The makers of 'Fukrey Returns' have recreated the iconic song, "O meri Mehbooba", from Dharmendra, Jeetendra, Zeenat Aman and Neetu Singh starrer 1977 fantasy-adventure, 'Dharam Veer'. Picturized on the four boys, this song is the first track in 'Fukrey Returns' and comes at a crucial point. Although the new version has Raftaar's rape and 'Kaala Chasma' fame Prem Hardeep's composition, Mohd. Rafi's voice and the original hook line have been retained in it.
By RAHUL RAUT
Yash Chopra's 1969 murder mystery 'Ittfaq' starring Rajesh Khanna and Nanda is considered a classic coming from Yash Raj banner. It's one of the path-breaking films of that era and is still counted as one of the best mysterious drama made in Bollywood. Now, Dharma Productions, BR Studios, and Red Chillies Entertainment have come together for the adaptation of the 1969 eponymous which has been directed by the original producer BR Chopra's grandson, Abhay Chopra.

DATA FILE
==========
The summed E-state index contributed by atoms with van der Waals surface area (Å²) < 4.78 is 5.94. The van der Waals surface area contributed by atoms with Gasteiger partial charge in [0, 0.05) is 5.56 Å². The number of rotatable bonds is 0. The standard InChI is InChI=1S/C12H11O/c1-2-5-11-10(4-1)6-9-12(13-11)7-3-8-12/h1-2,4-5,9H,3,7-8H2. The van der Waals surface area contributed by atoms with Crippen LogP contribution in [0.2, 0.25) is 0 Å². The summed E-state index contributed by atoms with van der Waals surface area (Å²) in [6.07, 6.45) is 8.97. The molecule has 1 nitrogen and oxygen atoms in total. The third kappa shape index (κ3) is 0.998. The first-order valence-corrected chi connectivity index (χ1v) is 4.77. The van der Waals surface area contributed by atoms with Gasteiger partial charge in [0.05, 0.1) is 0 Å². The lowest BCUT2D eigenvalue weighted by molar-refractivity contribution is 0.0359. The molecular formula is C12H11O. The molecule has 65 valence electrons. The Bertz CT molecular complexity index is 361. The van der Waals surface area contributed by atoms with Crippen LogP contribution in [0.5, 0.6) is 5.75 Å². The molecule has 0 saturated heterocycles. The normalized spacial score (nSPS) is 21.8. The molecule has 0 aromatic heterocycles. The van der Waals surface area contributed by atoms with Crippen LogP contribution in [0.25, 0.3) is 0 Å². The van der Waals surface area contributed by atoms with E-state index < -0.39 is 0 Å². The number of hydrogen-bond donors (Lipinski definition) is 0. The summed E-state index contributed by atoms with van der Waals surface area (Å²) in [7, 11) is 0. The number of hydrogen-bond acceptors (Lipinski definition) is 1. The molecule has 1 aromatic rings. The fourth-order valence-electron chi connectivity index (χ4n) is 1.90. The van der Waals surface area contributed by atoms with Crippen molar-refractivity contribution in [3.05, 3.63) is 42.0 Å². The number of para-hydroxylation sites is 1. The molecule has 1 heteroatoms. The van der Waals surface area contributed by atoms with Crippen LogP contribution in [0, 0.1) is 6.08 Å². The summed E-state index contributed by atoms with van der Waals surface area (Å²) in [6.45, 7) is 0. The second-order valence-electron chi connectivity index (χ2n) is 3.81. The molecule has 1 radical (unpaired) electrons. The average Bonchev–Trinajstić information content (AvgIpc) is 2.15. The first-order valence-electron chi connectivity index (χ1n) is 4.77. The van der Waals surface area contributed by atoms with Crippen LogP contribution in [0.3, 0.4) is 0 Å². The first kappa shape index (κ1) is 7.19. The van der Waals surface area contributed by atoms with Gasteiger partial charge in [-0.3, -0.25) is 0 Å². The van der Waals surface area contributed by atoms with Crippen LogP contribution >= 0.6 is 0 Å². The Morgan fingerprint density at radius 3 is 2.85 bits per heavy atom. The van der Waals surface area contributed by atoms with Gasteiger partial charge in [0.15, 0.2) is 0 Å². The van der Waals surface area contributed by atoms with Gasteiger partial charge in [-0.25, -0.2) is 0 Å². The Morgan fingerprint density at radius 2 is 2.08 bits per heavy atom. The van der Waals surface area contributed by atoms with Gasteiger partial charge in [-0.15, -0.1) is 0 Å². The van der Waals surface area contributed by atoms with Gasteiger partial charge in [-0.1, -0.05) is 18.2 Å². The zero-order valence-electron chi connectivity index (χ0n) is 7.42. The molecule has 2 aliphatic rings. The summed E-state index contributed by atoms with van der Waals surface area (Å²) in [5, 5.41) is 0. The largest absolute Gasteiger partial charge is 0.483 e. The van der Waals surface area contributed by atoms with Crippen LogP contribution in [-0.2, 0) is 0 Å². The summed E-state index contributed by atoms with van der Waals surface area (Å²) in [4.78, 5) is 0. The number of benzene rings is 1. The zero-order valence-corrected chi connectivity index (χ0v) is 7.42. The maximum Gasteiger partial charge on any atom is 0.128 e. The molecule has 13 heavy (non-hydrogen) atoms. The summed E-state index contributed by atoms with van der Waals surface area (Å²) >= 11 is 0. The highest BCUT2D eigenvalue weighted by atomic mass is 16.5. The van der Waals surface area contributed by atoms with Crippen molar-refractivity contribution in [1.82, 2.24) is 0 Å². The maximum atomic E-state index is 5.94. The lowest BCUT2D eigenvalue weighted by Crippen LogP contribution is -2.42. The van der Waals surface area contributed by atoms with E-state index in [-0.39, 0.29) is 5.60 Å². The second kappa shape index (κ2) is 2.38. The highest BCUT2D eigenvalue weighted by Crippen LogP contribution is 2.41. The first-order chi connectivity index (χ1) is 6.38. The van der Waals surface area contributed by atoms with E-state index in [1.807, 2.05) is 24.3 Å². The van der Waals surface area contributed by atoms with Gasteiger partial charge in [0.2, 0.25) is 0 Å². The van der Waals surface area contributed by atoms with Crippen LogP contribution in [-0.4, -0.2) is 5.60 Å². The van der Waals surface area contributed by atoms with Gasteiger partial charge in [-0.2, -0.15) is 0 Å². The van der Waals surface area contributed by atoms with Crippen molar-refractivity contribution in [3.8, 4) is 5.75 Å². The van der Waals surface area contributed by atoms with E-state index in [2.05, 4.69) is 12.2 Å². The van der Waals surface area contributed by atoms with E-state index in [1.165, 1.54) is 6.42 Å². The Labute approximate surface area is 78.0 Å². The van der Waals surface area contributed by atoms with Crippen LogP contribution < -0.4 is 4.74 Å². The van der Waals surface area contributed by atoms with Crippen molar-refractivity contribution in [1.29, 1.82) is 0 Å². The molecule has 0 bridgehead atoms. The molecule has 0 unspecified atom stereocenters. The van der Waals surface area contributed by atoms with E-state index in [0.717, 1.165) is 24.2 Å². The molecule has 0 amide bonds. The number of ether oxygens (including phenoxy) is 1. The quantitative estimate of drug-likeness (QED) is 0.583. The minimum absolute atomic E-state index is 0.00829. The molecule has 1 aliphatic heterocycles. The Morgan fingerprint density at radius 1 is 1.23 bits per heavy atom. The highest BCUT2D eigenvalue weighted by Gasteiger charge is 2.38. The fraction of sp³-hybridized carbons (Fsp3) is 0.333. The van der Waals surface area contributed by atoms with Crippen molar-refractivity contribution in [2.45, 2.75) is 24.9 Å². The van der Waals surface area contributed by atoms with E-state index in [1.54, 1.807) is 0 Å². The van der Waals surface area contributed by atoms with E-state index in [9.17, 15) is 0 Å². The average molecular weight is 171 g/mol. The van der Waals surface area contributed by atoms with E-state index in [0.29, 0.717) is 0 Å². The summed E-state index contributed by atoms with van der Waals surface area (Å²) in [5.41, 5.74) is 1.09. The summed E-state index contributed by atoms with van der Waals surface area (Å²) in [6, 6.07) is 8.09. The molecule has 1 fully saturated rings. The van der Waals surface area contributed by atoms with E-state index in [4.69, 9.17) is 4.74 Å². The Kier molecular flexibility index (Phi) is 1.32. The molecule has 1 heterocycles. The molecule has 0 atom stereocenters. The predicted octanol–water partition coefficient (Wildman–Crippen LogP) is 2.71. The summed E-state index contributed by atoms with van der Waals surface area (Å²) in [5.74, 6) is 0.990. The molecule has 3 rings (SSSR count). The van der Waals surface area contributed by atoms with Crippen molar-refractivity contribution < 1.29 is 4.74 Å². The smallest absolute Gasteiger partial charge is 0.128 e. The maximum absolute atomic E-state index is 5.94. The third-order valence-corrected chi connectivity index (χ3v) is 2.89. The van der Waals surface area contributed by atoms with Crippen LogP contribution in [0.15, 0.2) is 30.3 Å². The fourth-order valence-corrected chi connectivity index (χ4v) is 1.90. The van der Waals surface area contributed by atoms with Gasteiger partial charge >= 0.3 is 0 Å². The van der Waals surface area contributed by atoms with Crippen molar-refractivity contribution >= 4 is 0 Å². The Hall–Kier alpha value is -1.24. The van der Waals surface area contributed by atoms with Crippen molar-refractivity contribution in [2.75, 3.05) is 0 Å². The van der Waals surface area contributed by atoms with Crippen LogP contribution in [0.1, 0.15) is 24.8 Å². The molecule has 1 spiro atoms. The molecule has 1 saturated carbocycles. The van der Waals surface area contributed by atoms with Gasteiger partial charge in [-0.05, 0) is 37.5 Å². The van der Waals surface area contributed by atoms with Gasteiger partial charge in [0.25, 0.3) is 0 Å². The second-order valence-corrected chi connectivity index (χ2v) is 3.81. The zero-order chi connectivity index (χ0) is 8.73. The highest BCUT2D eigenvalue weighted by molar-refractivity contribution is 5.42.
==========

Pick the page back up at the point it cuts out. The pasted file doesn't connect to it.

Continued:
The trailer of the new 'Ittfaq' which was released a few days back seems intriguing and gives a sense of adrenaline rush throughout. It keeps you at the edge of your seat making you eager to know more. The crime thriller which has multiple points of view, by the trailer, looks gripping, thrilling and fascinating backed by a strong storyline.
'Ittfaq' is a whodunit murder mystery and revolves around a night when two people are brutally killed by an anonymous person. Two suspects are trapped while investigating the double murder case. However, both of them give different perspectives about the same night to prove their innocence.
The trailer begins with a dialogue,"What were you doing there?". An injured Sidharth Malhotra (Vikram Shetty) lands up at Sonakshi Sinha's (Maya) doorstep to ask for help. She lets him inside the house but that mistake turns their lives around. The duo who are the only witness as well as the prime suspects, through interrogating with police, depict the incident different way making the case more challenging and cryptical.